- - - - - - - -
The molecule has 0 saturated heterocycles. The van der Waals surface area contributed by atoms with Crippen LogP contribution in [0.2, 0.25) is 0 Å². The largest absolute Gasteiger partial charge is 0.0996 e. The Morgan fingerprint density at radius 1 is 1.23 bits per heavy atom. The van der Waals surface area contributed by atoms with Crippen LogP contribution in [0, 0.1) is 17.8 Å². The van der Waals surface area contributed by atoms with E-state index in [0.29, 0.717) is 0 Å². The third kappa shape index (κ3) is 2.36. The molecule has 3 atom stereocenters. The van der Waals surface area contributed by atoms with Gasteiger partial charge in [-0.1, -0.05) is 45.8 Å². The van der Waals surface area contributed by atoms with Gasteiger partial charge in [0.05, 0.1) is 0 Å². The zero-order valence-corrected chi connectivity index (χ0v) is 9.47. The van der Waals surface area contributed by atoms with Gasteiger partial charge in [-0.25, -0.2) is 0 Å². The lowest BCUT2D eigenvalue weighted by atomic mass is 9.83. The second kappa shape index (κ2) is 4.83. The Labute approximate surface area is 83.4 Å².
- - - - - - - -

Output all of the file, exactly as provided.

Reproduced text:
The molecule has 0 saturated heterocycles. The van der Waals surface area contributed by atoms with Crippen LogP contribution in [0.2, 0.25) is 0 Å². The largest absolute Gasteiger partial charge is 0.0996 e. The Morgan fingerprint density at radius 1 is 1.23 bits per heavy atom. The van der Waals surface area contributed by atoms with Crippen LogP contribution in [0, 0.1) is 17.8 Å². The van der Waals surface area contributed by atoms with E-state index in [0.29, 0.717) is 0 Å². The third kappa shape index (κ3) is 2.36. The molecule has 3 atom stereocenters. The van der Waals surface area contributed by atoms with Gasteiger partial charge in [-0.1, -0.05) is 45.8 Å². The van der Waals surface area contributed by atoms with Gasteiger partial charge in [0.05, 0.1) is 0 Å². The zero-order valence-corrected chi connectivity index (χ0v) is 9.47. The van der Waals surface area contributed by atoms with Gasteiger partial charge in [-0.25, -0.2) is 0 Å². The lowest BCUT2D eigenvalue weighted by atomic mass is 9.83. The second kappa shape index (κ2) is 4.83. The Labute approximate surface area is 83.4 Å².